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Resilient, Altruistic Persons and Pain
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Sometimes, the new studies that come out just reinforce the glaringly obvious, it seems to me. Maybe I'm just reflecting my own experience?

Anyway, in a study just published there is an acknowledgement that physicians have known for centuries that some patients improve when given what we now call placebos--or given no medicine but smoky incense, incantations, and dance. And other patients do not.

Of course it goes without saying that serious conditions are not cured by placebos, but the phenomenon remains: why do some patients respond to placebo pain medications and procedures, and others do not?

The distinction lies in people's level of anger. "...a new study shows that sugar pills are less effective for people who are quick to anger. The work appears in the journal Neuropsychopharmacology. [Marta Pecina et al, Personality Trait Predictors of Placebo Analgesia and Neurobiological Correlates]"

It was an easy study to do. First the personality profile, then a saline intramuscular injection to cause a little pain and burning, then were given something to "cure" the pain.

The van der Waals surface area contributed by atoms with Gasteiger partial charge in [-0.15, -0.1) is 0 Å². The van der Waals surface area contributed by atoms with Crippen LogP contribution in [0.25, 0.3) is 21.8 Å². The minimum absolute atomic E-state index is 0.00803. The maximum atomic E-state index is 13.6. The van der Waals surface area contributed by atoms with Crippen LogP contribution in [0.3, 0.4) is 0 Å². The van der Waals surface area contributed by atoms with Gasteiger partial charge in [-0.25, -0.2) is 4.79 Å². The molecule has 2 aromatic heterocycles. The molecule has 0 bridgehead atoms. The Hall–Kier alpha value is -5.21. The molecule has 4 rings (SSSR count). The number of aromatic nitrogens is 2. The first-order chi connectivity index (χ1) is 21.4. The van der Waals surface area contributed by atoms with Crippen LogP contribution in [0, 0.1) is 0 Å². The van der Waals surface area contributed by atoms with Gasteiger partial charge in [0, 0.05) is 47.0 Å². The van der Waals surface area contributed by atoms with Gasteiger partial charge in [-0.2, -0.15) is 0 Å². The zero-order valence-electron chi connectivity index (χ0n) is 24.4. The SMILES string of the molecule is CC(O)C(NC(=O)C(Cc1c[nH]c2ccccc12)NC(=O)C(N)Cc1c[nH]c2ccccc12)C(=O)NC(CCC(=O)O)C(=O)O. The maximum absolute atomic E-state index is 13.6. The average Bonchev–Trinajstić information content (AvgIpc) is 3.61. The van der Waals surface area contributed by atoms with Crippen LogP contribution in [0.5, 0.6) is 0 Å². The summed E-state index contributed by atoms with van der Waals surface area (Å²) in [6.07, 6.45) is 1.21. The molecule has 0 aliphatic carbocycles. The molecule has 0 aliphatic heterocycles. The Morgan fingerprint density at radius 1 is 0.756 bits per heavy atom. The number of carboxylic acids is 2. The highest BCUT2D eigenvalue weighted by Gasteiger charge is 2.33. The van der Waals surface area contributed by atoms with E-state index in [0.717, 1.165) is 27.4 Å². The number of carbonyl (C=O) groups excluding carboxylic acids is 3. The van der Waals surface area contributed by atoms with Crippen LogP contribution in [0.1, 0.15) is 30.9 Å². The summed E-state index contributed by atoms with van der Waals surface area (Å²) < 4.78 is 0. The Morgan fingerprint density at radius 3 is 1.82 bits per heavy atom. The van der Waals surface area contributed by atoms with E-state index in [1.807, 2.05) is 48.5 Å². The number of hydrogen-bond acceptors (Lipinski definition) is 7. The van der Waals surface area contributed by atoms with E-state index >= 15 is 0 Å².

Sure enough, hostile, angry people did not respond to the placebo. It worked best for people who had naturally resilient, altruistic (versus angry) personalities.

The researchers found that those who had a positive response produced more of the body's natural painkillers (endorphins), so in fact they were experiencing pain reduction not just imagining it.

Heck, I could have told them all that and saved the research grant money. I would be willing to bet that the same kind of positive response versus reduced response distinction exists for real painkillers, too, based on personal observation.

Having a naturally resilient, altruistic personality makes a difference in so many ways, both personally and in community and in the wider world.

I wonder if those traits are innate or if they can be learned as children. Or a combination of both.

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